I found some very funny, spooky, and interesting traditions for Halloween all around the world. Listen to some of these from Halloween Around the World.

Ireland

Thousands of years ago there was a tribe of farmers called the Celts. They knew that the sun helped make their crops grow, so when autumn came the sun began to fade and they believed that the sun would be winter’s prisoner for six months.

They were worried that the sun would not return so to make sure it did they held a festival on October 31. During which, they asked the sun to return safely in the summer. All the cooking fires were put out and a huge bonfire was lit on the hillside. Here they prayed the sun would shine brightly after winter was over.

The next morning they would return to the hillside take a piece of the burning wood from the remains of the bonfire and light new fires so as to bring good luck. Feasts were held over the new fires and people would dress up in costumes made out of animal skins. It was believed these costumes would protect people from bad luck.

China

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The Feast of the Hungry Ghosts: In China the souls of the dead, particularly during the seventh lunar month, wander the earth in search of affection. They are known as the hungry ghosts because of their hunger for recognition and care.

Czech Republic

In Czechoslovakia chairs are placed by the fireside. There is a chair for each family member and one for each family member’s spirit.

Germany

Here, people put their knives away. This is done as they do not want to risk hurting the returning spirits.

Hong Kong

During the Hungry Ghosts Festival or Yue Lan, ghosts and spirits roam the world for 24 hours. Some people burn pictures of fruit or money. This was believed to reach the spirit world and comfort the ghosts on this day.

Italy

In Southern Italy families prepare a special feast for the souls of the departed on All Souls’ Day. The families would set the table with a bountiful meal. Then they would all go to church to pray for the souls of the deceased. They stayed there all day, leaving their home open so that the spirits could enter and enjoy the feast.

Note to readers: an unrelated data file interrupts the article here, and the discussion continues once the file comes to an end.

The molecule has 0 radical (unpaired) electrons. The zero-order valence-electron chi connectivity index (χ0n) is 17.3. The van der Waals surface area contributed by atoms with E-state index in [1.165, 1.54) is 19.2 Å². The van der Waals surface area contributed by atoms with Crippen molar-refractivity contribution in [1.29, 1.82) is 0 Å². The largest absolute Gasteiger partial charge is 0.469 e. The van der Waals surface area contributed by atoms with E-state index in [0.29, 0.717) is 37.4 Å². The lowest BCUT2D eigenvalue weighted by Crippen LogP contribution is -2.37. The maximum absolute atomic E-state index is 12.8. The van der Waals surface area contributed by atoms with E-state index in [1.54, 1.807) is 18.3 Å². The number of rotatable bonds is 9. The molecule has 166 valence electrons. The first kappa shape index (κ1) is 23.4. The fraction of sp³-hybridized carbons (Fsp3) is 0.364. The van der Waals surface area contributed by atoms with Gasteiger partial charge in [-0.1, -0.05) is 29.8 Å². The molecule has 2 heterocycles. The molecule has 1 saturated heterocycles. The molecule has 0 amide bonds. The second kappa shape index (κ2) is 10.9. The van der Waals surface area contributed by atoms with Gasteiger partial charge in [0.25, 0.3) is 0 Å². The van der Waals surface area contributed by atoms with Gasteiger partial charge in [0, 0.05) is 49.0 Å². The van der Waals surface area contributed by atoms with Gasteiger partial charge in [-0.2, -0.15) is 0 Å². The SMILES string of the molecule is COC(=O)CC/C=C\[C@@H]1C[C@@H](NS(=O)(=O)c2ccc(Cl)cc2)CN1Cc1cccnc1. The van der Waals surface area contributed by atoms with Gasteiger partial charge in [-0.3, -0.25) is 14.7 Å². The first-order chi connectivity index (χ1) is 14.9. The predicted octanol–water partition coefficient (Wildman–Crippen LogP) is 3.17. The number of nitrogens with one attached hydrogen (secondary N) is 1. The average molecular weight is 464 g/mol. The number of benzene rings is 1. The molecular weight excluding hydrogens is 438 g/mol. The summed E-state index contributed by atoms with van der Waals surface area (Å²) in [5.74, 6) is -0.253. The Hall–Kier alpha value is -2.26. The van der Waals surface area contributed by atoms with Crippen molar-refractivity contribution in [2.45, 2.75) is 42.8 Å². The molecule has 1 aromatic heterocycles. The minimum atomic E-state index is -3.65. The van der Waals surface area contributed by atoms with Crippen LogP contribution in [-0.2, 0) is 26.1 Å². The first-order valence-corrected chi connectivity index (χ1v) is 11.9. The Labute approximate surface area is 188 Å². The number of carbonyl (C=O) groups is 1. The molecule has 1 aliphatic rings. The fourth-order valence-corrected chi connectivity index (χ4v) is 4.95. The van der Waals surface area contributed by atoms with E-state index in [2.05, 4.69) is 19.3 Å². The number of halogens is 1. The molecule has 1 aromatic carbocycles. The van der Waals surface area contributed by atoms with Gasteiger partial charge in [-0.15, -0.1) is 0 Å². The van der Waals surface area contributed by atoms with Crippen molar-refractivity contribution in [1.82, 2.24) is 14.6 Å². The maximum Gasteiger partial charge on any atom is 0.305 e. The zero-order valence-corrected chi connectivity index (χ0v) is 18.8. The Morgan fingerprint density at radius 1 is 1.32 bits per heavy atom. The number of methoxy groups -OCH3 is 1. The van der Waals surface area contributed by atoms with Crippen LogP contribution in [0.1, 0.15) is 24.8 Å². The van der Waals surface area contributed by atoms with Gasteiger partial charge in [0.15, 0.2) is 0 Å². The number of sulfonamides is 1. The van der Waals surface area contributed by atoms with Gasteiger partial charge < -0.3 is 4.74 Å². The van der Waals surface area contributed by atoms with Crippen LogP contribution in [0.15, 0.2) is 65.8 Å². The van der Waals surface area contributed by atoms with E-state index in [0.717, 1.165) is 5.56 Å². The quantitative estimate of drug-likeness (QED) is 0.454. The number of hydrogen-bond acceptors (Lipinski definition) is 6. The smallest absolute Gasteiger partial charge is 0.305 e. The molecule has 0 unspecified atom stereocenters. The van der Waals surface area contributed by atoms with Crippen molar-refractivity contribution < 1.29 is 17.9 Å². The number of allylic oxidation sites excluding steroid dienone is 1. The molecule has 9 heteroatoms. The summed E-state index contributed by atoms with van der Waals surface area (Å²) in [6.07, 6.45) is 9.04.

When the family came home to find that their offerings hadn’t been consumed it meant that the spirits disapproved of their home and would work evil against them during the coming year.

Poland

In Poland doors and windows are left open to welcome the spirits or the visiting souls.

Portugal

In Portugal they have feasts of wine and chestnuts at the cemetery.

Russia

In Russia the blue cat is said to bring good luck. Blue cats such as Russian Blue, British Blue and Burmese.

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Fantasy Friday – Celebrate Dia de los Muertos in Oaxaca

My favorite time of the year – Halloween. I love celebrating this spooky holiday every year. Beautiful autumn leaves, bright orange pumpkins, and crisp cool air all appeal to me.

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So why not daydream today about heading down to Mexico to celebrate with them, their most important holiday! They know how to do this the right way – that’s for sure!

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From the article “Day of the Dead or El Dia de los Muertos in Oaxaca” by Maria Diaz, I discovered what I might expect when I visit Oaxaca myself (hopefully some day!)

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During the last week in October, voyeurs come to observe and to photograph the “picturesque” practices of “quaint” indigenous Mexicans. The idea of reunions at family gravesites, complete with music, food and gaiety strike foreigners as strange, to say the least. They stare in wonder at shops filled with candy skulls and calaveras (skeletons) made of wood, paper mache, clay, wax and sugar. Dressed as doctors, judges, teachers, tennis players and prostitutes, the calaveras engage in all kinds of activities from dancing and drinking to hair styling and singing. Every conceivable profession and pastime is burlesqued. Their human-like antics draw smiles from passersby. And indeed, Mexicans view skeletons as funny and friendly rather than spooky and scary.